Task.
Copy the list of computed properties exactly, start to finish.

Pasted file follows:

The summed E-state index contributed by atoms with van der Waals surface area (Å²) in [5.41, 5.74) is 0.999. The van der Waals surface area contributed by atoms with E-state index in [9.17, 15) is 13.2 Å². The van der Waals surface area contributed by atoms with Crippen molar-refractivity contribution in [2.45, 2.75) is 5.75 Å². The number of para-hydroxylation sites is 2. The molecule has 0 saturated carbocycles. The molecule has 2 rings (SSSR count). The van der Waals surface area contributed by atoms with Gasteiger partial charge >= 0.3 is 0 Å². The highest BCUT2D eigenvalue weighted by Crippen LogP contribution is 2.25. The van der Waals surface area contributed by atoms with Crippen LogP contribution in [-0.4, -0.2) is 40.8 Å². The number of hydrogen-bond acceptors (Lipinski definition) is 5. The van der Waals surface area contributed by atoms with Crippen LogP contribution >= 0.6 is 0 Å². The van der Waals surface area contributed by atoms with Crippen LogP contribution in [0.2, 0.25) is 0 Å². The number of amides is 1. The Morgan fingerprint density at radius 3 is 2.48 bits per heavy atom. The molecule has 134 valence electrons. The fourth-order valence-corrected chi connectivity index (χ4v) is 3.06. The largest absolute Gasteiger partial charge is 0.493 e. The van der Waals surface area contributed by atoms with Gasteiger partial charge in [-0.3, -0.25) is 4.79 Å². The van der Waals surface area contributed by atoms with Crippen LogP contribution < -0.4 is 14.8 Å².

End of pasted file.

The summed E-state index contributed by atoms with van der Waals surface area (Å²) in [5.41, 5.74) is 0.999. The van der Waals surface area contributed by atoms with E-state index in [9.17, 15) is 13.2 Å². The van der Waals surface area contributed by atoms with Crippen molar-refractivity contribution in [2.45, 2.75) is 5.75 Å². The number of para-hydroxylation sites is 2. The molecule has 0 saturated carbocycles. The molecule has 2 rings (SSSR count). The van der Waals surface area contributed by atoms with Gasteiger partial charge >= 0.3 is 0 Å². The highest BCUT2D eigenvalue weighted by Crippen LogP contribution is 2.25. The van der Waals surface area contributed by atoms with Crippen LogP contribution in [-0.4, -0.2) is 40.8 Å². The number of hydrogen-bond acceptors (Lipinski definition) is 5. The van der Waals surface area contributed by atoms with Crippen LogP contribution >= 0.6 is 0 Å². The van der Waals surface area contributed by atoms with Crippen LogP contribution in [0.2, 0.25) is 0 Å². The number of amides is 1. The Morgan fingerprint density at radius 3 is 2.48 bits per heavy atom. The molecule has 134 valence electrons. The fourth-order valence-corrected chi connectivity index (χ4v) is 3.06. The largest absolute Gasteiger partial charge is 0.493 e. The van der Waals surface area contributed by atoms with Gasteiger partial charge in [-0.3, -0.25) is 4.79 Å². The van der Waals surface area contributed by atoms with Crippen LogP contribution < -0.4 is 14.8 Å².